We've been flirting with 80 F here in Washington for the last few days and we are predicted to hit it a couple of times early next week. As a grower of gaudy tropical plants, this is a great thing for me. The season is never long enough and while I appreciate the cool temperatures, a little heat will help these guys along. They seem to appreciate the heavy dews of fall, but not so much the low humidity in the afternoons.
The banana is Musa 'Basjooo' and it is completely hardy here and theoretically a bit farther north (USDA Zone 6). Hedychium 'Dr. Moy', in the bottom right is a solid Zone 7 plant, it has been in the garden for two years. Last year was, of course, a very mild winter, but the year before had some tricky cold in the spring that was a good test for Zone 7. The real question mark is the huge Brugmansia 'Charles Grimaldi'. It has overwintered for friends in this area and I am testing it this year. My gut feeling is that it will be one of those plants that technically lives through the winter, but will likely be killed back so far that.....well, we'll see.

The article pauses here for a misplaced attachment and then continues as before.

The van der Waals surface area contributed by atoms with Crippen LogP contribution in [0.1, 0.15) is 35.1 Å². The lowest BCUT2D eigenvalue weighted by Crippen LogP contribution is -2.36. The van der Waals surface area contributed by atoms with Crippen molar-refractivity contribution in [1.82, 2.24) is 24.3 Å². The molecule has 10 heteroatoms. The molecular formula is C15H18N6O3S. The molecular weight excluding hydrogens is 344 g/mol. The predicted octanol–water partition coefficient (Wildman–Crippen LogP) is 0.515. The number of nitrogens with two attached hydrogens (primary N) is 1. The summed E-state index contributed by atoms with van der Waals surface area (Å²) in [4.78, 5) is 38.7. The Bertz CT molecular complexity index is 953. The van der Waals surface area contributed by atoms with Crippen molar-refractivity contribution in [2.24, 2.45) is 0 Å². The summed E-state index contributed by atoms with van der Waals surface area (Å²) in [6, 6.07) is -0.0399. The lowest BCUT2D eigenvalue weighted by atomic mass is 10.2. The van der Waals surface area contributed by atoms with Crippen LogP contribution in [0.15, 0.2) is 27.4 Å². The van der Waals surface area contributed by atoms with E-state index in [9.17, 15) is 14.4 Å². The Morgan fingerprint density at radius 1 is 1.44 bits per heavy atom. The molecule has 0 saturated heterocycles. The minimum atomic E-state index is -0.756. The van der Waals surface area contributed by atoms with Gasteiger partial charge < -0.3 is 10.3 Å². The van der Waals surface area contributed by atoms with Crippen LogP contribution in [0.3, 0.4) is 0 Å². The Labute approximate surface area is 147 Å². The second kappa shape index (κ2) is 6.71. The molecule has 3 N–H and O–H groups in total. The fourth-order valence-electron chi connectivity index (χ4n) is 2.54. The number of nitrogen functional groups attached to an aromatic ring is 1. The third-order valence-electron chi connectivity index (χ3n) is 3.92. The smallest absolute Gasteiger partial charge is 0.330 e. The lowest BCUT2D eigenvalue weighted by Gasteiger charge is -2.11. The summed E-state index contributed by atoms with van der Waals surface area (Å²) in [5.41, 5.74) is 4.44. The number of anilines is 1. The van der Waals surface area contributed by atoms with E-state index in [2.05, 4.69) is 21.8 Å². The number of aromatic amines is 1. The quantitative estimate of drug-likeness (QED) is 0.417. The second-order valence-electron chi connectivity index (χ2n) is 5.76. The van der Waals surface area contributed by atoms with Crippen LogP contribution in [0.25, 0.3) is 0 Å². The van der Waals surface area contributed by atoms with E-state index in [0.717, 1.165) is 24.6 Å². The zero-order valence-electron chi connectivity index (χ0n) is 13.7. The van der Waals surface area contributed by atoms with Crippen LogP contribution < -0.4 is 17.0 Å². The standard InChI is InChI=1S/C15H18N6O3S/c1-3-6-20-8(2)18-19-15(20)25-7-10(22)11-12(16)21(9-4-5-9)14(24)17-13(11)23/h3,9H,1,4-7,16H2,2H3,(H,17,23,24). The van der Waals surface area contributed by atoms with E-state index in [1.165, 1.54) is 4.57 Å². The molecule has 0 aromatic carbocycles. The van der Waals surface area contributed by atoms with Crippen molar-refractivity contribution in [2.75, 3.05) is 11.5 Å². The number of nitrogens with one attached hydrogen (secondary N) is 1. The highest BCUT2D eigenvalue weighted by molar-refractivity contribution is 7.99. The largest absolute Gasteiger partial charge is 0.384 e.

Saturday, October 11, 2008
Monday, October 6, 2008
Construction is nearly complete on the Fern Valley Wet Meadow project. Only the railing needs to be installed on the boardwalk, a bit of sidwalk needs to be repoured, and the temporary drain/shunt removed. So.....Today, on our Monday project, we replanted the plants that we had dug from the Prairie prior to the construction project. Last year we dug selected plants that were growing inside the area to be regraded and stored them in a coldframe. Now they are back in the Prairie.
Once I got down on my hands and knees in the basin and lifted up the coconut fibre matting, I realized that a lot of the seed mixture had germinated. I saw at least 6 different taxa, though all the individuals were small. You can see that the annual oats have germinated (the bright green area in the right-center back of the photo. To the seedlings we added plants of Eupatorium, Thalictrum, and Helianthus salicifolius. Drier areas received Salvia azurea, Helianthus occidentalis, Sporobilis, Dalea, Coreopsis, and other assorted species. We still have some Liatris to plant and some more Helianthus. Some Salvia azurea will go on the dry hill above the Capitol Columns parking lot. Also some Opuntia humifusa. It's good to get the plants out of the cold frame and back into the ground.
Posted by ChrisU at 4:03 PM